PhaseWare Phriday Phollies: ROFL At These Customer Service Stories


Here are some stories I found on We Build Your Blog. It’s unbelievable what can come up when you are on the phones. Really, truth can be stranger than fiction in customer support:

Samsung Electronics

Caller:             ‘Can you give me the telephone number for Jack?’

Operator:      ‘I’m sorry, sir, I don’t understand who you are talking about.’

Caller:             ‘On page 1, section 5, of the user guide it clearly states that I need to unplug the fax machine from the AC wall socket and Telephone Jack before cleaning. Now, can you give me the Number for Jack?’

Operator:      ‘I think it means the telephone plug on the wall.’


RAC Motoring Services


Caller:             ‘Does your European Breakdown Policy cover me when I am travelling in Australia?’

Operator:      ‘Does the product name give you a clue?’


Caller (enquiring about legal requirements while travelling in Europe)

‘If I register my car in France, and then take it to England, do I have to change the steering wheel to the other side of the car?’


Directory Enquiries


Caller:             ‘I’d like the number of the Argo Fish Bar, please’

Operator:      ‘I’m sorry, there’s no listing. Are you sure that the spelling is correct?’

Caller:             ‘Well, it used to be called the Bargo Fish Bar but the ‘B’ fell off.’


Then there was the caller who asked for a knitwear company in Woven.

Operator:      ‘Woven? Are you sure?’

Caller:             ‘Yes. That’s what it says on the label — Woven in Scotland’


Tech Support

Tech Support:            ‘I need you to right-click on the Open Desktop.’

Customer:                    ‘OK.’

Tech Support:            ‘Did you get a pop-up menu?’

Customer:                    ‘No.’

Tech Support:            ‘OK . Right-Click again. Do you see a pop-up menu?’

Customer:                    ‘No.’

Tech Support:            ‘OK, sir. Can you tell me what you have done up until this Point?’

Customer:                    ‘Sure. You told me to write ‘click’ and I wrote ‘click’.’


Tech Support:            ‘OK. At the bottom left hand side of your screen, can you see the ‘OK’ button displayed?’

Customer:                    ‘Wow! How can you see my screen from there?’


Caller:                            ‘I deleted a file from my PC last week and I just realized that I need it. So, if I turn my system clock back two weeks will I get my file back again?’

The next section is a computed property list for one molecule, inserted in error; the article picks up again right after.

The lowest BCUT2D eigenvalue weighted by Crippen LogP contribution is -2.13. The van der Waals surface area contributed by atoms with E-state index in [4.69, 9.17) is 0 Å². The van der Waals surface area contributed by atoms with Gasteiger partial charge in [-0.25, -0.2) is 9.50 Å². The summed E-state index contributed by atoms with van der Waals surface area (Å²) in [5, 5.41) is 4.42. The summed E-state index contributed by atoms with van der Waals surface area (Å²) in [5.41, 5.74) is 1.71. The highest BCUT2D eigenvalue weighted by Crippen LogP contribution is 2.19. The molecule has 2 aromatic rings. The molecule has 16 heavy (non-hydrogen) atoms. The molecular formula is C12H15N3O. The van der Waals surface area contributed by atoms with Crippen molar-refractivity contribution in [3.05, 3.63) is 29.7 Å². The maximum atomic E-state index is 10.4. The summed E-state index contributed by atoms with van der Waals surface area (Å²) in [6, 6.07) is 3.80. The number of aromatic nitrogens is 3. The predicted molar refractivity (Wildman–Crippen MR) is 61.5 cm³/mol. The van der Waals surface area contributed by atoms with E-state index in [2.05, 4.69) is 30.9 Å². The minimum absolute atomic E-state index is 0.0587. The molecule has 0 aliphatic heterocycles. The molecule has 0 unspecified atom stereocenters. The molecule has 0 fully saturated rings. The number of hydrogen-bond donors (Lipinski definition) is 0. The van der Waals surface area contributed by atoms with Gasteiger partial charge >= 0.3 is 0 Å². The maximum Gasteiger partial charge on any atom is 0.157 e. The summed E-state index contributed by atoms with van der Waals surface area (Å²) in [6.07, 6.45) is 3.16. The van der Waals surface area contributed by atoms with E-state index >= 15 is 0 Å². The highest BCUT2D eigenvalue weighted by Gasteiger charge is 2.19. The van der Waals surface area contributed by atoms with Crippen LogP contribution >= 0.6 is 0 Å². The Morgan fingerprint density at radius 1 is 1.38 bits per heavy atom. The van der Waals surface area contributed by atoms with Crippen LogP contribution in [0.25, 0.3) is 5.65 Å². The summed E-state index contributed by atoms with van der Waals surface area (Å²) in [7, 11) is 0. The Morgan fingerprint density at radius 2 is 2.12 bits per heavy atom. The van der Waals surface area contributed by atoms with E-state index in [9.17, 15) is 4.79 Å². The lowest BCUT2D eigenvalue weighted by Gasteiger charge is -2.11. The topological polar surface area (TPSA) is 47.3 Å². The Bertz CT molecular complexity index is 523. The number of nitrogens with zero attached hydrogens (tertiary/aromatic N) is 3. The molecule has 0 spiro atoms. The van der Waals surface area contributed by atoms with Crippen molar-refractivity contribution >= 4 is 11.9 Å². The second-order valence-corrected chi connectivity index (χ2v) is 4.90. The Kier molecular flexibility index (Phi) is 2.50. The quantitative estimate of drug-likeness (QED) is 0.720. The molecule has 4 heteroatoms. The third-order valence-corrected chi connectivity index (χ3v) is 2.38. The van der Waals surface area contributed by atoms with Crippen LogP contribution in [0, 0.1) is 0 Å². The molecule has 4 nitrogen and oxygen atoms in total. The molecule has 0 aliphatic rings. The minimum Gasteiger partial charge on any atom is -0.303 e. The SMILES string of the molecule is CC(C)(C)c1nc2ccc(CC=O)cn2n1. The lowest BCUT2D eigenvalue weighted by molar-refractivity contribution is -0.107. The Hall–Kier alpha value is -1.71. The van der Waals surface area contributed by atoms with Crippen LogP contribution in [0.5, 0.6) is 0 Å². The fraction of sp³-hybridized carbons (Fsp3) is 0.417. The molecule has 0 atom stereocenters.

This is a true story from the WordPerfect Helpline, which was transcribed from a recording monitoring the customer care department. Needless to say the Help Desk employee was fired.

Actual dialogue of a former WordPerfect Customer Support employee:

Operator:        ‘Ridge Hall, computer assistance; may I help you?’

Caller:               ‘Yes, well, I’m having trouble with WordPerfect.’

Operator:        ‘What sort of trouble?’

Caller:               ‘Well, I was just typing along, and all of a sudden the words went away.’

Operator:        ‘Went away?’

Caller:               ‘They disappeared’

Operator:        ‘Hmm. So what does your screen look like now?’

Caller:               ‘Nothing.’

Operator:        ‘Nothing?’

Caller:               ‘It’s blank; it won’t accept anything when I type.’

Operator:        ‘Are you still in WordPerfect, or did you get out?’

Caller:               ‘How do I tell?’

Operator:        ‘Can you see the ‘C: prompt’ on the screen?’

Caller:               ‘What’s a sea-prompt?’

Operator:        ‘Never mind, can you move your cursor around the screen?’

Caller:               ‘There isn’t any cursor; I told you, it won’t accept anything I type.’

Operator:        ‘Does your monitor have a power indicator??’

Caller:               ‘What’s a monitor?’

Operator:        ‘It’s the thing with the screen on it that looks like a TV. Does it have a little light that tells you when it’s on?’

Caller:               ‘I don’t know.’

Operator:        ‘Well, then look on the back of the monitor and find where the power cord goes into it. Can you see that?’

Caller:               ‘Yes, I think so.’

Operator:        ‘Great. Follow the cord to the plug, and tell me if it’s plugged into the wall.’

Caller:               ‘Yes, it is.’

Operator:        ‘When you were behind the monitor, did you notice that there were two cables plugged into the back of it, not just one? ‘

Caller:               ‘No.’

Operator:        ‘Well, there are. I need you to look back there again and find the other cable.’

Caller:               ‘Okay, here it is.’

Operator:        ‘Follow it for me, and tell me if it’s plugged securely into the back of your computer.’

Caller:               ‘I can’t reach.’

Operator:        ‘OK. Well, can you see if it is?’

Caller:               ‘No.’

Operator:        ‘Even if you maybe put your knee on something and lean way over?’

Caller:               ‘Well, it’s not because I don’t have the right angle – it’s because it’s dark.’

Operator:        ‘Dark?’

Caller:               ‘Yes – the office light is off, and the only light I have is coming in from the window.’

Operator:        ‘Well, turn on the office light then.’

Caller:               ‘I can’t.’

Operator:        ‘No? Why not?’

Caller:               ‘Because there’s a power failure.’

Operator:        ‘A power … A power failure? Aha. Okay, we’ve got it licked now. Do you still have the boxes and manuals and packing stuff that your computer came in?’

Caller:               ‘Well, yes, I keep them in the closet.’

Operator:        ‘Good. Go get them, and unplug your system and pack it up just like it was when you got it. Then take it back to the store you bought it from.’

Caller:               ‘Really? Is it that bad?’

Operator:        ‘Yes, I’m afraid it is.’

Caller:               ‘Well, all right then, I suppose. What do I tell them?’

Operator:        ‘Tell them you’re too stupid to own a computer!’


Have a Happy and Safe Labor Day!


Scroll to Top